Obituary - Professor Hugh Murray, BA, MA, PhD
Professor Hugh Murray died at home on 3 April, 2009, aged 77, after an eight year battle
with prostate cancer. He will be remembered by many MBA alumni who graduated in the
1980s and 1990s. Hugh was evacuated to North Wales during the blitz in World War II. Left
standing on the railway platform (Hugh had lost an eye after an accident aged 3); he said to
a Mr. and Mrs. Evans: “If you wanted a girl, there’s none left, and if you wanted a boy there’s
none left either. There’s only me.” He was taken in and shown great kindness. A clever child,
Hugh was a product of the British grammar school system and the first in his family to attend
university, followed by a career in industry and academia. Hugh leaves his wife Dorothy, four
children and nine grandchildren. Donations in his memory can be made to the Royal
Marsden, a leading international cancer hospital.
Thoughts and memories from friends at Cass
When I arrived at City University Business School (CUBS), the name by which Cass was
formerly known, Hugh Murray was what we would now call my "line manager", though the
term was completely unknown in academia at that time. Hierarchy didn’t mean a lot - the
prevailing ethos was that we should all work together as fellow scholars. The Dean, Brian
Griffiths (soon to move sideways to run 10 Downing Street), Hugh Murray and all of us were
delighted with the School’s new location in the Barbican, the heart of the City. It was
expensive real estate, so we were under pressure to pay our way, and we quickly outgrew it.
Hugh had a lovely warm personality and was a terrific optimist. Though the official "Big
Bang" was three years away, reforms aimed at increasing competition among financial firms
in the City were well underway, to maintain London’s position as a world class financial
centre. Hugh was a driving force here. The Business School was gearing up to appeal to
professionals working in the City, as well as students who aspired one day to join them. For
those with a passionate interest in banking and international finance, it was an exciting place
to be. On my first day as a young inexperienced lecturer, Hugh took me to lunch at a very
posh "Searcy’s" in the Barbican and enthusiastically suggested I organise a global banking
conference. Hugh’s unfailing support and confidence in my academic abilities had a
profound effect on my career. Thanks largely to Hugh, it was a wonderful time to be a
business school academic, despite the tempting “City” salaries.
As Midland Bank Professor of International Business and Export Management (IBEX) Hugh
headed up the IBEX MBA which, with an intake of about 100 per year, was the most popular
of several specialist MBAs taught at the School at the time. Other academics in Hugh’s
group included Alfred Kenyon and Shiv Mathur. We were very lucky to have Patti Davis who
provided superb administrative support and kept us out of mischief, while Liz Taylor ensured
MBA admissions were kept to a high standard. But nothing, not even smoke alarms, stopped
Hugh from continuing to smoke in his office, though he gave it up after he retired!
Hugh’s research focused on global business strategy and marketing. With his extensive and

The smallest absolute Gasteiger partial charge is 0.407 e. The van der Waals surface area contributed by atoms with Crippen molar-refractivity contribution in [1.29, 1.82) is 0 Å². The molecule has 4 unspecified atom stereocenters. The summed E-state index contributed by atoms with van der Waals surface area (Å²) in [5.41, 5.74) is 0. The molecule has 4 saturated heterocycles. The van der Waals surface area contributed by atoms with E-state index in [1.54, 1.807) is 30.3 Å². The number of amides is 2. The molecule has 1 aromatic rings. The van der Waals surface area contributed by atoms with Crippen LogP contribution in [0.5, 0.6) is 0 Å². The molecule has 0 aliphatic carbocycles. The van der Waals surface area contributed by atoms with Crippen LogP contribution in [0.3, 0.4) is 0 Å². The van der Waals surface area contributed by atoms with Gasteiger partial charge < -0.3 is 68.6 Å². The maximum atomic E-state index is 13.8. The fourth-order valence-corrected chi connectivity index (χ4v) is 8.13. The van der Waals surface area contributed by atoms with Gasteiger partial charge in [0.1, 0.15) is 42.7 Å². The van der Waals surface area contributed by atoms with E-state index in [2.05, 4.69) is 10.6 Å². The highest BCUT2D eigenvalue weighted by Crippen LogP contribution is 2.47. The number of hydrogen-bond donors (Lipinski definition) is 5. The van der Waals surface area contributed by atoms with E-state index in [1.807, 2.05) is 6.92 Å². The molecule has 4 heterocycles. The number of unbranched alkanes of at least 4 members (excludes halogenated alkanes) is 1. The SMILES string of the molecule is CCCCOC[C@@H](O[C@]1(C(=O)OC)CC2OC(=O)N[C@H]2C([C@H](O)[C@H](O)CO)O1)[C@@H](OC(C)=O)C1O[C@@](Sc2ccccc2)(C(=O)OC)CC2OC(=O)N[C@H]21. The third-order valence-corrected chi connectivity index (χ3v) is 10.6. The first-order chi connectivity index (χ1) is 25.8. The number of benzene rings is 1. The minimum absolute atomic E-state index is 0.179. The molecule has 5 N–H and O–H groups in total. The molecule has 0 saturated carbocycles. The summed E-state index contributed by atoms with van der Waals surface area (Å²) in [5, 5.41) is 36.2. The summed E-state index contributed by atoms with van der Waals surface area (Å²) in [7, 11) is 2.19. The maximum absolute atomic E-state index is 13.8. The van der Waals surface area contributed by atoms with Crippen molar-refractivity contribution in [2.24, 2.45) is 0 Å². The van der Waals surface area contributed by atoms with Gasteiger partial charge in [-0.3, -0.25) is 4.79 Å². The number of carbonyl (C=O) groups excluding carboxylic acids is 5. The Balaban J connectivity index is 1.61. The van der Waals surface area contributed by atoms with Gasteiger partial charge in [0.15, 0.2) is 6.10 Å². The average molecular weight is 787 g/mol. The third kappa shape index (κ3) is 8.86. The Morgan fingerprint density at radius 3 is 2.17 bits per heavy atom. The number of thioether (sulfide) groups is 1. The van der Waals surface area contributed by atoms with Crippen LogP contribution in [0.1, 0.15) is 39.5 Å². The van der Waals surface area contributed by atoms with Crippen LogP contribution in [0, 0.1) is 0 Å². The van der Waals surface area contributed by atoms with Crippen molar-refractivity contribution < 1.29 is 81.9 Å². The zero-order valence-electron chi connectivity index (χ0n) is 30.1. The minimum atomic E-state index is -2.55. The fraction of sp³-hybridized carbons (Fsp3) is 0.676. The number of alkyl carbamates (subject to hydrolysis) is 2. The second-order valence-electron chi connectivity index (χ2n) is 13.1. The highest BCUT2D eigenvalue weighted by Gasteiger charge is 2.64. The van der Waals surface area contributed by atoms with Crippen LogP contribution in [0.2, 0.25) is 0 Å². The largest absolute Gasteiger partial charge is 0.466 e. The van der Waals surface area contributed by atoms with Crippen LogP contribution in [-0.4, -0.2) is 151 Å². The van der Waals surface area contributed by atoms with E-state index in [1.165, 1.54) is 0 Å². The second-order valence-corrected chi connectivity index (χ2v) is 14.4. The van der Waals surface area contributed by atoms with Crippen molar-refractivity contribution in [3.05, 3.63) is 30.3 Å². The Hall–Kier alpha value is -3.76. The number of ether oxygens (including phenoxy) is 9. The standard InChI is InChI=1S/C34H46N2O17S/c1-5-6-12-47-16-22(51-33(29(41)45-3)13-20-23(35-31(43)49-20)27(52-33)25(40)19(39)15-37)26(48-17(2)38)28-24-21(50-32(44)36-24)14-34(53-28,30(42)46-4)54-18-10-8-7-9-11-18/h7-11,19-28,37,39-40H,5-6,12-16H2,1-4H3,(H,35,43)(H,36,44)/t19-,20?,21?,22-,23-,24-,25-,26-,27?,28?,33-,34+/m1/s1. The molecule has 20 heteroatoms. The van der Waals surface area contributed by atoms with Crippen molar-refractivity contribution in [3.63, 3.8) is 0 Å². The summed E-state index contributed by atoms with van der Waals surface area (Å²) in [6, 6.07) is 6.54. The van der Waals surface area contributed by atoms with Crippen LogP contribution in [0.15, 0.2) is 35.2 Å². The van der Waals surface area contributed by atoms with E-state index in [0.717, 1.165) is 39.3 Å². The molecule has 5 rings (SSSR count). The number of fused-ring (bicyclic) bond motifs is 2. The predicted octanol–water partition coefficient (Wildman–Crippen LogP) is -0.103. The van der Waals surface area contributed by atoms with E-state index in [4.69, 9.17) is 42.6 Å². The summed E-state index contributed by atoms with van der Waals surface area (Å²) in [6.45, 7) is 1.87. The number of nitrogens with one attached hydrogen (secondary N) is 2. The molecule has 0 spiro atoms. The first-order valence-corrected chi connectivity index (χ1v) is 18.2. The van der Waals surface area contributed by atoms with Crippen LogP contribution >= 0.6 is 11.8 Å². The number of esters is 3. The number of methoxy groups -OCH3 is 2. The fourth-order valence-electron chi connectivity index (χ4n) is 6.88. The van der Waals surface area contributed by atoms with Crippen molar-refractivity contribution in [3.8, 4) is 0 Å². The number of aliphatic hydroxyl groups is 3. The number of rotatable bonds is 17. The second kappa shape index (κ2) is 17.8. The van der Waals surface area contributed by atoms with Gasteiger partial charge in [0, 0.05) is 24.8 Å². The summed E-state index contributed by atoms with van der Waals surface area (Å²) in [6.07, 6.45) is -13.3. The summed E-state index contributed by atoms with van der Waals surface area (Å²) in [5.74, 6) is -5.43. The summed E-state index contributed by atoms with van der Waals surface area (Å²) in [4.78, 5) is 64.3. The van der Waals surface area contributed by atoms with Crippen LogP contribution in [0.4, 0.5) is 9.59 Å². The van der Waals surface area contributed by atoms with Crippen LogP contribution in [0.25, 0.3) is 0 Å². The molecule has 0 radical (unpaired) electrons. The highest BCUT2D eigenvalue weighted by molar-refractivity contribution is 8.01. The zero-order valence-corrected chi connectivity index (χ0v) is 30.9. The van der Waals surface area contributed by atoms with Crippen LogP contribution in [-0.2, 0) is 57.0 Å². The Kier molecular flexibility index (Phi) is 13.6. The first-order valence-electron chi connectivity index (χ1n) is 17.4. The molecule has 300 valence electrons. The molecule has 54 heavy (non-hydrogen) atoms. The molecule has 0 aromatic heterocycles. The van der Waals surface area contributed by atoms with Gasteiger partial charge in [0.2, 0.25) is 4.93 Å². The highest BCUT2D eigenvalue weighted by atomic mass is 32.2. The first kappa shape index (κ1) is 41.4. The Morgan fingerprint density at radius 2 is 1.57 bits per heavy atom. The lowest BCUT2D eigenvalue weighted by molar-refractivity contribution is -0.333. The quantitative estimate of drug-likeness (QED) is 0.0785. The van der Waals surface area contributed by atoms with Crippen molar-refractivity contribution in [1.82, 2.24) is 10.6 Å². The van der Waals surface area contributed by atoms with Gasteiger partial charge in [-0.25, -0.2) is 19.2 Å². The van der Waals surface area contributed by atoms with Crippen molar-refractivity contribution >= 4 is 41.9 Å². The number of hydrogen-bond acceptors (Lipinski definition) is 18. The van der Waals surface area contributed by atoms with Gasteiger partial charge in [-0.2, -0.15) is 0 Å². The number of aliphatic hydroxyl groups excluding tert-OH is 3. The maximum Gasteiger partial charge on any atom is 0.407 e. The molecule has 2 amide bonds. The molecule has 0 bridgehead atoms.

distinguished business background, his wide horizons, and his deep learning, students loved
the unique combination of theory and practice Hugh brought to the classroom. His good
humour was infectious and the students thought the world of him. He was also famous for
his command of Latin and Greek, supplying stimulating daily quotes to students and staff
alike. But Hugh was no backward-looking fuddy duddy. In today’s parlance, Hugh was a
“teaching and learning” innovator: in addition to the IBEX programme, he developed the
Evening and Management MBAs to add to the School’s growing degree portfolio.
Hugh put his strong Christian principles to practice. If a colleague was ill, he made sure the
person and family were well looked after. Upon hearing the news that a lecturer’s child was
suffering from a particularly nasty tumour, Hugh immediately launched a campaign to fund
the family’s trip to the Continent so they could consult a renowned oncologist.
Hugh was absolutely devoted to Dorothy, his children and grandchildren, but treated his
University colleagues as a second family. He will be very sorely missed by both.
Associate Dean and Professor of Banking and Finance, Cass Business School
I concur with Shelagh's excellent account of Hugh. The School is heavily indebted to him.
He was very much an entrepreneur as demonstrated in the leading roles he played in
initiating the specialist stream of the full-time MBA in Export Management and International
Finance, in the Evening (now Executive) MBA, and in the Consortium MBA. His innovative
enthusiasm occasionally led to confrontation with the authorities at Northampton Square and
bureaucracy, but his virtues were able to overcome these little difficulties. A typical example
was when he had upset, through a misunderstanding, an individual in the Registrar's Office;
as a peace offering he duly wrote her a poem!
The most wonderful part of working with Hugh was his tremendous enthusiasm and
optimism. When we were just an insignificant business school Hugh had plans to transform
us into a leading institution. After a brief lunch with Hugh, forget LBS, most of us were
willing to take on Harvard: both on research and teaching and at the same time. Our present
achievements owe much to his ability to think big. And once people like Hugh have taught
us to think big it is impossible to think small again. Both as an institution and for many of us
as individuals Hugh changed our way of thinking: few people can do that.
Emeritus Research Fellow